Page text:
Alone. That's where I am; existing more in the galaxy of Alone-ness than on this moist grass, dangling my legs over a bazillion-foot cliff, which is also, more literally speaking, where I am.

There's something frightening—and peaceful at the same time—about watching the rain forever in combat with the angry silken wind, the endlessness of open sky, all living above my head, the smeared cotton clouds below my precariously dangling feet. There's something that speaks to me in the shock of silence. Maybe it's the fissures of bright white lightening, exploding wherever it finds release.

Alone. Silence is not an absence of sound, as I have previously supposed; it is a release of hidden thoughts into the mind, voices that remind me this is who I am, stripped of the people who created my identity. I laugh at the irony of when I escape their voices, I hear new ones; the whispers in the wind, the murmur of another presence near. It forces me to realize I could not live completely alone. A living hell is what it would be, a hell full of questions never answered.

Yet, even as I realize how much my existence depends on that of others, I face the inevitable recognition: I am still alive. And alone. With only the company of a hand, a great hand that wrings a soaked cottony white towel over the city.

Somewhere beyond the windings of my inner discourse, I hear a squelching of grass a few feet behind me. Momentary alertness makes me stiffen in recognition of the sound a shoe makes when it encounters the supple crunch of vegetation. Why would someone else be on the mountain? I know for a fact that it's been closed for a week in lieu of the incoming hurricane. I flatten instantly, hating that I don't know if the person can see me.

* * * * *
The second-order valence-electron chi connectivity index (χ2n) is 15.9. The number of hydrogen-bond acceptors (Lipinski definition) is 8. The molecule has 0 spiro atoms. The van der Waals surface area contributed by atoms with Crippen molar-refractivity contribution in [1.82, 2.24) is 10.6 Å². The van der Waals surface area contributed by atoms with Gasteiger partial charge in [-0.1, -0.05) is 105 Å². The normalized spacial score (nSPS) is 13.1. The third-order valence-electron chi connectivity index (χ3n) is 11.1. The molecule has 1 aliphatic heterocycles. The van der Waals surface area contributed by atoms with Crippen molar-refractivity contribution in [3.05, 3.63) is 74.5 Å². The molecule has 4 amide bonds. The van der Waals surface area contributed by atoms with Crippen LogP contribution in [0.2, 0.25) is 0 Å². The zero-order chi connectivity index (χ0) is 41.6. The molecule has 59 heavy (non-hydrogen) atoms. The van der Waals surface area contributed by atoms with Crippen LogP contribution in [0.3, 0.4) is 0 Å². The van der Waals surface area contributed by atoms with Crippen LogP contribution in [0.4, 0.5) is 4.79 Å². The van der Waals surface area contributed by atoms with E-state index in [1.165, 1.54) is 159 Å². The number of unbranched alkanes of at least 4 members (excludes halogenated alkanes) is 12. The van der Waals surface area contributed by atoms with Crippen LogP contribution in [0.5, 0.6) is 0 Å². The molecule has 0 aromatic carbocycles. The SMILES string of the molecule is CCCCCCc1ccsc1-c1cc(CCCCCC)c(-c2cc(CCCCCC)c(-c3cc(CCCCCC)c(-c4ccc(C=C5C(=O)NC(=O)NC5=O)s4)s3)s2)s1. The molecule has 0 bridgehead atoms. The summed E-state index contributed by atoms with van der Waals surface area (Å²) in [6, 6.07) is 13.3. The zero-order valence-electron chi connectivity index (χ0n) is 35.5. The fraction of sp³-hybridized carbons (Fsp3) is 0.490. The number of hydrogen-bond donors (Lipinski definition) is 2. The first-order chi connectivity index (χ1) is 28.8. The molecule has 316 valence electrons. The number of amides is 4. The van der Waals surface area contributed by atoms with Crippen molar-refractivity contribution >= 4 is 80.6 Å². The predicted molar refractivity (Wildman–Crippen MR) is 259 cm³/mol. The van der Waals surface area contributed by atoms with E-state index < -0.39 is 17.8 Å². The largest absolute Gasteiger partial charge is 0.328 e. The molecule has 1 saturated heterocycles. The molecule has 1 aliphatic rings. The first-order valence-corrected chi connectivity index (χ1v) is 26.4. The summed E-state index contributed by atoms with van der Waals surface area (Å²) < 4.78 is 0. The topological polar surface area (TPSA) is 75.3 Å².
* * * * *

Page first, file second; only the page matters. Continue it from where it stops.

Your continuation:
After a few painfully humiliating seconds, I force myself to shift into a position more becoming of a human, less of a reptile. Turning around to survey the intruder, I catch a bare glimpse of what I initially assume to be a large black and white rabbit. Then, of course logic prevails over my asinine assumptions when it becomes apparent that the ears are shorter than that of any self-respecting rabbit, and, despite the odd hopping pattern that this animal has adopted, it is still the motion of a puppy dog—to my defense, a very small one. One easily mistaken for a rabbit.

I am immediately noticed by the puppy, a tiny Border collie who looks up at me with huge brown eyes. Its movements are clumsy and vulnerable, filled with a blissfully ignorant courage, so new to life. I reach out my hand for possible sniffing, an invitation for it to come to me, to trust me. It looks back to the long grass surrounding it, disinterested in my hand.

Suddenly I register that there is a falcon in the sky directly above me, turning and turning in the widening gyre. I laugh inside as the William Butler Yeats poem drops into my thoughts, as if out of nowhere. The falcon cannot hear the falconer; /Things fall apart; the center cannot hold/Mere anarchy is loosed—